F-35 Lightning II costs drop, report shows
By Terri Moon Cronk, DoD News, Defense Media Activity / Published March 26, 2015
WASHINGTON (AFNS) --
A recent account of F-35 Lightning II aircraft program costs shows decreases, the Air Force’s F-35 program executive officer told reporters in a media roundtable March 24, 2015.
Lt. Gen. Christopher C. Bogdan, citing this year’s selected acquisition report on the aircraft, called the roundtable to clarify cost and performance facts. He also acknowledged the program has been over budget and is six years late.
“In 2001, we thought we’d be done a long time before now,” Bogdan said. But that was before various issues arose, ranging from a security breach to a redesign of one of the F-35 models that was 3,000 pounds over its weight standard.
Changes in 2010
After the 2010 rebaseline took effect, the program took a turn for the better.
“We have not changed a major milestone in this program, not one,” the general said.
Bogdan emphasized the importance of looking at where the F-35 program is today and not where it’s been. Much of the cost savings in this year’s report stem from research, development, test and evaluation (RDT&E), along with procurement and operating and support elements, he said.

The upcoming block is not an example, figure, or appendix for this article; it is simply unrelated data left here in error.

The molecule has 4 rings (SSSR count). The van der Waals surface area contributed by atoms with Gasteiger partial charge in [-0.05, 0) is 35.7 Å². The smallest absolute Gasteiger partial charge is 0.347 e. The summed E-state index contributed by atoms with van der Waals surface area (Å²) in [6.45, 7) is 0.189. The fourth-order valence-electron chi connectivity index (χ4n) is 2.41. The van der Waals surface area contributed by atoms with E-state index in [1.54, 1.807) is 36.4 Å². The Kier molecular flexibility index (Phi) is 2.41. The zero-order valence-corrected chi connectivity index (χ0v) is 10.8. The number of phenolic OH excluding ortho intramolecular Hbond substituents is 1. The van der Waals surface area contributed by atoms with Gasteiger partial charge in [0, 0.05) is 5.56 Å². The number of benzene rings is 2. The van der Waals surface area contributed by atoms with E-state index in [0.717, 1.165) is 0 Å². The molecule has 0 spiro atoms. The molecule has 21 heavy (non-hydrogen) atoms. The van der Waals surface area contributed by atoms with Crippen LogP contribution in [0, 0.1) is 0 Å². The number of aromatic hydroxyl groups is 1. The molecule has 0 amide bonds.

As an example, Bogdan mentioned that RDT&E has not seen cost increases in four years.
“The three predominant things that drive (operations and support) costs are manpower, fuel and inflation … (which) can mask any true cost reduction, and that’s exactly what happened this year,” he said, adding that the report reflected readjusted inflation rates.
Procurement costs also were down $3 billion from last year, partly because of better negotiated costs, he said.
Balancing technical challenges, service needs
“Every program has technical challenges,” Bogdan said. “You find things you don’t expect and you have to fix (and test) them.”
He said the software that handles the mechanics of the aircraft produced challenges for the F-35, especially for mission systems. Bogdan projects the final software to be four to six months behind schedule, “if we don’t do anything differently.”
When the program was rebaselined, he said, it wasn’t known the services -- Marine Corps, Air Force and Navy -- would set initial operational capability dates. But accommodations were made to get the aircraft to the services on time.
“We have 109 airplanes out there now, and 28,500 hours of flying time,” he said.
Overall, the major milestones, aircraft delivery and other commitments did not fundamentally change, Bogdan said, and the F-35’s safety is good.
“I wouldn’t put anything in the field I myself wouldn’t fly,” he noted.